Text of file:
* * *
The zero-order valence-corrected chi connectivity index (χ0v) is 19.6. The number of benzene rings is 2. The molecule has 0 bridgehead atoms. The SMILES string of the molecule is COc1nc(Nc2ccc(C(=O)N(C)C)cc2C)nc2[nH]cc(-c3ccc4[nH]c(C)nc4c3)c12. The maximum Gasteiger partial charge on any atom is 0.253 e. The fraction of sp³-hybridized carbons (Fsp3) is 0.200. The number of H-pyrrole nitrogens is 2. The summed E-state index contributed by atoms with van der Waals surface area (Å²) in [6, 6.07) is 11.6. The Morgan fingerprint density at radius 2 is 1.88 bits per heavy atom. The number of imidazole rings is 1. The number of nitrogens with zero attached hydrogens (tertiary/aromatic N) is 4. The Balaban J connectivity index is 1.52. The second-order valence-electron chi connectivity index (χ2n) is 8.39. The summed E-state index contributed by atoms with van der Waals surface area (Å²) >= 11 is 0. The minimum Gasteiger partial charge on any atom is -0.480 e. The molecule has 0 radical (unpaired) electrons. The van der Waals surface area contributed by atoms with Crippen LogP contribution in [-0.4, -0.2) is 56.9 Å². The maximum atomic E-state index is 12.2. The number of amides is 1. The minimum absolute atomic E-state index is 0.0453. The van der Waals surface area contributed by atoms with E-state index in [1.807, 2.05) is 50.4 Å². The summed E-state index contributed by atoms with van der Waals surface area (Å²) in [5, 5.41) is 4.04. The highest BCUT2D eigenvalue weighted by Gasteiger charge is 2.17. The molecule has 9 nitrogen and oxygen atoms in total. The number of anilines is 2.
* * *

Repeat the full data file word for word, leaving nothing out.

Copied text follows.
The zero-order valence-corrected chi connectivity index (χ0v) is 19.6. The number of benzene rings is 2. The molecule has 0 bridgehead atoms. The SMILES string of the molecule is COc1nc(Nc2ccc(C(=O)N(C)C)cc2C)nc2[nH]cc(-c3ccc4[nH]c(C)nc4c3)c12. The maximum Gasteiger partial charge on any atom is 0.253 e. The fraction of sp³-hybridized carbons (Fsp3) is 0.200. The number of H-pyrrole nitrogens is 2. The summed E-state index contributed by atoms with van der Waals surface area (Å²) in [6, 6.07) is 11.6. The Morgan fingerprint density at radius 2 is 1.88 bits per heavy atom. The number of imidazole rings is 1. The number of nitrogens with zero attached hydrogens (tertiary/aromatic N) is 4. The Balaban J connectivity index is 1.52. The second-order valence-electron chi connectivity index (χ2n) is 8.39. The summed E-state index contributed by atoms with van der Waals surface area (Å²) >= 11 is 0. The minimum Gasteiger partial charge on any atom is -0.480 e. The molecule has 0 radical (unpaired) electrons. The van der Waals surface area contributed by atoms with Crippen LogP contribution in [-0.4, -0.2) is 56.9 Å². The maximum atomic E-state index is 12.2. The number of amides is 1. The minimum absolute atomic E-state index is 0.0453. The van der Waals surface area contributed by atoms with E-state index in [1.807, 2.05) is 50.4 Å². The summed E-state index contributed by atoms with van der Waals surface area (Å²) in [5, 5.41) is 4.04. The highest BCUT2D eigenvalue weighted by Gasteiger charge is 2.17. The molecule has 9 nitrogen and oxygen atoms in total. The number of anilines is 2.